City Guide: Strip District

If you want visitors to love Pittsburgh, you take them to the Strip District, ideally early on a Saturday morning.

Get breakfast at DeLuca’s, Jojo’s or Pamela’s, then walk around, checking out the sidewalk vendors. Wander into Wholey’s to see some fish. Get coffee at Prestogeorge Coffee and Tea and then some Italian bread at Mancini’s Bakery. You buy cheese at Pennsylvania Macaroni Co., macaroons at Enrico’s and a stack or two of fresh tortillas at Reyna Foods. You sample the new Berkshire prosciutto at Parma Sausage—maybe even pick up a pound of lonzetta.

You explain to your guests that locals don’t giggle about the name of this neighborhood. It’s a strip of flat land along the left bank of the Allegheny River between Lawrenceville and downtown. It’s the part of town where produce was unloaded from trains and sold for most of the 20th century. This wholesale food-distribution center gradually transformed throughout decades into a retail shopping center for unusual foods, all sorts of ethnic specialties and odd small businesses that make everyone happy. Now it has nice restaurants, the Society for Contemporary Crafts and the Sen. John Heinz History Center, so it’s tony as well as food-y and funky.

You probably should explain that Pittsburghers love this neighborhood. If we find a parking space along Penn Avenue or Smallman Street, anywhere from 17th Street to 22nd or so, we’ll gladly walk around, scoping out old favorites and new surprises. We stock up on crusty breads and cheeses at Jimmy & Nino Sunseri’s, see what’s happening at Hermanowski’s, have a fish sandwich at Roland’s. We try the Peruvian chicken on 21st Street, too. And then go crazy buying spices at Penzey’s.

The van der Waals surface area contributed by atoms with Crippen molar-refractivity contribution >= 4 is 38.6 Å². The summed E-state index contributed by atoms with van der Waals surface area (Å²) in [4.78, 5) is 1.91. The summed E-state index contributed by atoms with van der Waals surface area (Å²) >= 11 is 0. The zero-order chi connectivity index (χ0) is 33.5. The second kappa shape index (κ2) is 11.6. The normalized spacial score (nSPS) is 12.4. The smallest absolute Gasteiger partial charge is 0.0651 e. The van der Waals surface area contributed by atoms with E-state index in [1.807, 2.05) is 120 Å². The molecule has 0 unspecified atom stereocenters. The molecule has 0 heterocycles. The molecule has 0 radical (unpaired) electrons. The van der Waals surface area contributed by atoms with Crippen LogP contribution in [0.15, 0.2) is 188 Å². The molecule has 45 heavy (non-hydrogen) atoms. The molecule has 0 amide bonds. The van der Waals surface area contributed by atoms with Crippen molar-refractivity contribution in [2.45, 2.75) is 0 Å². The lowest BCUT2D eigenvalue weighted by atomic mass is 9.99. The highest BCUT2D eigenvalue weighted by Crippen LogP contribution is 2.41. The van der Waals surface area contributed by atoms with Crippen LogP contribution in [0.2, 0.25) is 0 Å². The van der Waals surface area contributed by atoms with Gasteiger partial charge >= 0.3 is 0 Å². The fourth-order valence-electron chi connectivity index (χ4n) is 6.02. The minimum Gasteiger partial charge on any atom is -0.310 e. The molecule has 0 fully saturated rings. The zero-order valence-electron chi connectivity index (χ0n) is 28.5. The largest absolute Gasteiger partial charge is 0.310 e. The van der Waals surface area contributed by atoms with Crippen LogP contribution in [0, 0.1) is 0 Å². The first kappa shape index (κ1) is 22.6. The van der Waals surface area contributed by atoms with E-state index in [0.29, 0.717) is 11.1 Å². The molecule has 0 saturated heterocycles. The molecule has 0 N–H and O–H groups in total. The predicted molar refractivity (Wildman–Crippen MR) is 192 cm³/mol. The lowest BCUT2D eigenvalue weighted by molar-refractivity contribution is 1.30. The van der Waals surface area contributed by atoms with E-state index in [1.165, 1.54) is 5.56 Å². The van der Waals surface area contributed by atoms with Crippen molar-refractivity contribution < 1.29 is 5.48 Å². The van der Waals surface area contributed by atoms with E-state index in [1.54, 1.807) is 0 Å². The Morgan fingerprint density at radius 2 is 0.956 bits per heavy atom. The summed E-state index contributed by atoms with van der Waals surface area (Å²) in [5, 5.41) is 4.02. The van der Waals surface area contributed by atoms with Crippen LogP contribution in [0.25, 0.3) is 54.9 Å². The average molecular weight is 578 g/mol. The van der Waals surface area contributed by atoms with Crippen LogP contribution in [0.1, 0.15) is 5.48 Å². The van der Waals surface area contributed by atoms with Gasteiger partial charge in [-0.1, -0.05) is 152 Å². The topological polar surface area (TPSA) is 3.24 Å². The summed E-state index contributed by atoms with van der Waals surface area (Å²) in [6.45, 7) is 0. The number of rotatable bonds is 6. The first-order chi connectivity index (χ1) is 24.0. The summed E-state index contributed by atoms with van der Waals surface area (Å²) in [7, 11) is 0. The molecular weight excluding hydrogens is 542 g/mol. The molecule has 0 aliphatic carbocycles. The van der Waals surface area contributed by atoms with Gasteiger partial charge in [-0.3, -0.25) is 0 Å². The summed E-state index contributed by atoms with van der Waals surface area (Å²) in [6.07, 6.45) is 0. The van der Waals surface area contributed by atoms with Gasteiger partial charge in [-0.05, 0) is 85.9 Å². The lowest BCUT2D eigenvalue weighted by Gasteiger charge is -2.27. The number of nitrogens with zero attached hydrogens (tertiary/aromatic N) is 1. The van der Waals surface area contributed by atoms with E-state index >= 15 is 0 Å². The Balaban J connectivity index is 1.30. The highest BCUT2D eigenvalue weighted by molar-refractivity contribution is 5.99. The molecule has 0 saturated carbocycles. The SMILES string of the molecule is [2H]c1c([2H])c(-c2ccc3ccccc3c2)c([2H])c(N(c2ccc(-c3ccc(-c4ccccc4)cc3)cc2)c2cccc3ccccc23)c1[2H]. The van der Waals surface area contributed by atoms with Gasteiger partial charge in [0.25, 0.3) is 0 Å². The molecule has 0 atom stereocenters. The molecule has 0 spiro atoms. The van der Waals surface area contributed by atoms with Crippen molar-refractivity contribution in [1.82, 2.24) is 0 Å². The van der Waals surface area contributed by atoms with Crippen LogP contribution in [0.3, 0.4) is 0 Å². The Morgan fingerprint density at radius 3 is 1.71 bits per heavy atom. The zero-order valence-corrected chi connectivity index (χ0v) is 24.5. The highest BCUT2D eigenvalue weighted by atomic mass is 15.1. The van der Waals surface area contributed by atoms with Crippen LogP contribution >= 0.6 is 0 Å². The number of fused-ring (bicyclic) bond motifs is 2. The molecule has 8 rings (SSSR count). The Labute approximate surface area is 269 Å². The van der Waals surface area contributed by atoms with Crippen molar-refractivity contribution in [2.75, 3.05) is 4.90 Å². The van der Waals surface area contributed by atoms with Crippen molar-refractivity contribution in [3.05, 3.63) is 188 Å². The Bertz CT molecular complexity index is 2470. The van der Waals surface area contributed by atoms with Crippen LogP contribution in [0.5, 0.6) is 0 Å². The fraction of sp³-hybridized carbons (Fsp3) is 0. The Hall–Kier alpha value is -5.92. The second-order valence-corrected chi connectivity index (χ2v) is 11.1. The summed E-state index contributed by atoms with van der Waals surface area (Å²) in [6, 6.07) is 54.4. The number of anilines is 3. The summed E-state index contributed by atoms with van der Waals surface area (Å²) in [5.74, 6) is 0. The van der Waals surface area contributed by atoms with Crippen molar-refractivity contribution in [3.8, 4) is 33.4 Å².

Oh, there are historic businesses around here, like Mike Fineberg’s—where novelties, party supplies and Steelers merch are always available. You can get massive quantities of paper at Schorin’s, or you can go across the street and buy your choice of sporty T-shirts. Standing still for a moment, you may be tempted by mung-bean pancakes on the griddle outside new Sambok Oriental Foods or shrimp rolls and grilled chicken-on-a-stick at Bob Ching’s trailer. Indulge yourselves.

Vegetarian visitors may want to learn about fresh Strip produce, so scoot over to Stan’s, where everything is sold at more than reasonable prices. Check out the new Market Outlet, too. And if you’ve never browsed an Asian grocery store, you have choices: Lotus Noodle, Kim Do or Wing Fat Hong. Consider a Vietnamese bahn mi sandwich from Lucy Sheets at her stand outside the Firehouse Bar.

You must never be afraid to try new things in the Strip. That’s how it stays vital. How about those miniature sinkers at Peace Love & Little Doughnuts? Have you had the salmon sandwich at Penn Avenue Fish Co. yet? The kielbasa at S&D Polish Deli? Or tried Pittsburgh Marshmallow Factory’s sweet treats sold in the Public Market section of the old Produce Terminal building? Fresh ideas, good food and open minds make this work.

Your visitors may think they’re in heaven.

Take a Saturday Strip stroll